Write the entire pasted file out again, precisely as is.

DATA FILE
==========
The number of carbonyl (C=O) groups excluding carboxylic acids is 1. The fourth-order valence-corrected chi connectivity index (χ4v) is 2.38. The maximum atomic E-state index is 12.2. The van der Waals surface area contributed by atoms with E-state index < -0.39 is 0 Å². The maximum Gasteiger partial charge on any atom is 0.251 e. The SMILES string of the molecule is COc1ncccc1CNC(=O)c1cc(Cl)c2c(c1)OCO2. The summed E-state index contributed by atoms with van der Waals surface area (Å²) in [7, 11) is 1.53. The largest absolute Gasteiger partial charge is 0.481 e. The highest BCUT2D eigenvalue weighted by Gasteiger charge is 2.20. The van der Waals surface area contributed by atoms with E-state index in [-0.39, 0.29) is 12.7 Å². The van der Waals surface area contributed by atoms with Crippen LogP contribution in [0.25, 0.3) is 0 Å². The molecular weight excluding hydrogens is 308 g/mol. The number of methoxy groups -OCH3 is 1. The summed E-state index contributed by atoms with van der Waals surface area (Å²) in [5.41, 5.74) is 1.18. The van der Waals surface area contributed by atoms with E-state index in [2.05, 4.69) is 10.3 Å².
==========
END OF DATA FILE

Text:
The number of carbonyl (C=O) groups excluding carboxylic acids is 1. The fourth-order valence-corrected chi connectivity index (χ4v) is 2.38. The maximum atomic E-state index is 12.2. The van der Waals surface area contributed by atoms with E-state index < -0.39 is 0 Å². The maximum Gasteiger partial charge on any atom is 0.251 e. The SMILES string of the molecule is COc1ncccc1CNC(=O)c1cc(Cl)c2c(c1)OCO2. The summed E-state index contributed by atoms with van der Waals surface area (Å²) in [7, 11) is 1.53. The largest absolute Gasteiger partial charge is 0.481 e. The highest BCUT2D eigenvalue weighted by Gasteiger charge is 2.20. The van der Waals surface area contributed by atoms with E-state index in [-0.39, 0.29) is 12.7 Å². The van der Waals surface area contributed by atoms with Crippen LogP contribution in [0.25, 0.3) is 0 Å². The molecular weight excluding hydrogens is 308 g/mol. The number of methoxy groups -OCH3 is 1. The summed E-state index contributed by atoms with van der Waals surface area (Å²) in [5.41, 5.74) is 1.18. The van der Waals surface area contributed by atoms with E-state index in [2.05, 4.69) is 10.3 Å².